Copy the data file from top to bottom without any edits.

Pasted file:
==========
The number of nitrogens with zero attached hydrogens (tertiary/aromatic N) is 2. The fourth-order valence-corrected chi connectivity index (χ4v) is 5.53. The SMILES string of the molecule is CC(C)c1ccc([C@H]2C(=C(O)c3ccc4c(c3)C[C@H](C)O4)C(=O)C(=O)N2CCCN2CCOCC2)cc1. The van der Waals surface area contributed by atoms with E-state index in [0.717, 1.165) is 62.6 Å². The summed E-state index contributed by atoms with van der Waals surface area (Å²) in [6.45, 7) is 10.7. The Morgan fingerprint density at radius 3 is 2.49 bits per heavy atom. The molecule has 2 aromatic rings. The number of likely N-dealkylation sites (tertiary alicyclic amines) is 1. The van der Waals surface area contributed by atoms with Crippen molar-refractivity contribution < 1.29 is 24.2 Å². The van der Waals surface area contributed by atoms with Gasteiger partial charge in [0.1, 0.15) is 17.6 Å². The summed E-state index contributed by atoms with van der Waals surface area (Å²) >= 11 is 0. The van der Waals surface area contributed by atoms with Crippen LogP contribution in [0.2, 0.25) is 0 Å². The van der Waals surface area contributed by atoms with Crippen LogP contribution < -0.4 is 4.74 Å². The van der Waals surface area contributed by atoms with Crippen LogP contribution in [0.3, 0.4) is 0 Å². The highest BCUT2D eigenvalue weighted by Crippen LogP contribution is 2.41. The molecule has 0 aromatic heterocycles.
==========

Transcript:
The number of nitrogens with zero attached hydrogens (tertiary/aromatic N) is 2. The fourth-order valence-corrected chi connectivity index (χ4v) is 5.53. The SMILES string of the molecule is CC(C)c1ccc([C@H]2C(=C(O)c3ccc4c(c3)C[C@H](C)O4)C(=O)C(=O)N2CCCN2CCOCC2)cc1. The van der Waals surface area contributed by atoms with E-state index in [0.717, 1.165) is 62.6 Å². The summed E-state index contributed by atoms with van der Waals surface area (Å²) in [6.45, 7) is 10.7. The Morgan fingerprint density at radius 3 is 2.49 bits per heavy atom. The molecule has 2 aromatic rings. The number of likely N-dealkylation sites (tertiary alicyclic amines) is 1. The van der Waals surface area contributed by atoms with Crippen molar-refractivity contribution < 1.29 is 24.2 Å². The van der Waals surface area contributed by atoms with Gasteiger partial charge in [0.1, 0.15) is 17.6 Å². The summed E-state index contributed by atoms with van der Waals surface area (Å²) >= 11 is 0. The van der Waals surface area contributed by atoms with Crippen LogP contribution in [0.2, 0.25) is 0 Å². The van der Waals surface area contributed by atoms with Crippen LogP contribution < -0.4 is 4.74 Å². The van der Waals surface area contributed by atoms with Crippen LogP contribution in [0.3, 0.4) is 0 Å². The highest BCUT2D eigenvalue weighted by Crippen LogP contribution is 2.41. The molecule has 0 aromatic heterocycles.